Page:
Also called potash alum, potassium alum. a crystalline solid, aluminum potassium sulfate, K2SO4⋅Al2(SO4)3⋅24H2O, used in medicine as an astringent and styptic, in dyeing and tanning, and in many technical processes.
one of a class of double sulfates analogous to the potassium alum, as aluminum ammonium sulfate, having the general formula R2SO4⋅X2(SO4)3⋅24H2O, where R is a univalent alkali metal or ammonium, and X one of a number of trivalent metals.
(not in technical use) aluminum sulfate.
Origin of alum1
1275–1325; Middle English < Anglo-French < Latin alūmen; replacing Old English alefne, ælifnæ < Old Welsh (compare MWelsh elyf) < Latin alūmini- (stem of alūmen)
Dictionary.com Unabridged Based on the Random House Unabridged Dictionary, © Random House, Inc. 2019
Also called: potash alum a colourless soluble hydrated double sulphate of aluminium and potassium used in the manufacture of mordants and pigments, in dressing leather and sizing paper, and in medicine as a styptic and astringent. Formula: K 2 SO 4 .Al 2 (SO 4) 3 .24H 2 O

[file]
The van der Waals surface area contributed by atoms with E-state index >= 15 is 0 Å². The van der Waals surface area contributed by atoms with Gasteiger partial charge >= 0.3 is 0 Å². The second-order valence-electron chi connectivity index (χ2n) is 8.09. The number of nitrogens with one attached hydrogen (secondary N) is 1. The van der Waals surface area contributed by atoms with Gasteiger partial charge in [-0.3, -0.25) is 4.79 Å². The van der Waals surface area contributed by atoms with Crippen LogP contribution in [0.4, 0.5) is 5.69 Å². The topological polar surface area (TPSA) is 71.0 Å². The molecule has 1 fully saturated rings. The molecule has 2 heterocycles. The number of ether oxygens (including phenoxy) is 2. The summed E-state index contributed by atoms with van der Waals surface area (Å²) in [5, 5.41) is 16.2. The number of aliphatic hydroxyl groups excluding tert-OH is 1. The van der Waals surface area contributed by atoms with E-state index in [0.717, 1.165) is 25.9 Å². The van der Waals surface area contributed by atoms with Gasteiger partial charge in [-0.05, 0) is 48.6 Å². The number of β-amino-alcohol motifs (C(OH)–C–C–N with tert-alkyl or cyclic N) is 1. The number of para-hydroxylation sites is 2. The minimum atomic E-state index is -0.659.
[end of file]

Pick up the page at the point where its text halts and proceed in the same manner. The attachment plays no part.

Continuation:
any of a group of isomorphic double sulphates of a monovalent metal or group and a trivalent metal. Formula: X 2 SO 4 .Y 2 (SO 4) 3 .24H 2 O, where X is monovalent and Y is trivalent
Word Origin for alum
C14: from Old French, from Latin alūmen
Collins English Dictionary - Complete & Unabridged 2012 Digital Edition © William Collins Sons & Co. Ltd. 1979, 1986 © HarperCollins Publishers 1998, 2000, 2003, 2005, 2006, 2007, 2009, 2012
late 14c., "whitish mineral salt used as an astringent, dye, etc.," from Old French alum, from Latin alumen "alum," literally "bitter salt," cognate with Greek aludoimos "bitter" and perhaps with English ale.
Online Etymology Dictionary, © 2010 Douglas Harper
Any of various double sulfates of a trivalent metal such as aluminum or iron and a univalent metal such as potassium or sodium that are used as topical astringents and styptics.
The American Heritage® Stedman's Medical Dictionary Copyright © 2002, 2001, 1995 by Houghton Mifflin Company. Published by Houghton Mifflin Company.
Any of various crystalline double salts of a trivalent metal (such as aluminum, chromium, or iron) and a monovalent metal (such as potassium or sodium), especially aluminum potassium sulfate. Alum is widely used in industry as a hardener and purifier, and in medicine as an emetic and to stop bleeding.
The American Heritage® Science Dictionary Copyright © 2011. Published by Houghton Mifflin Harcourt Publishing Company. All rights reserved.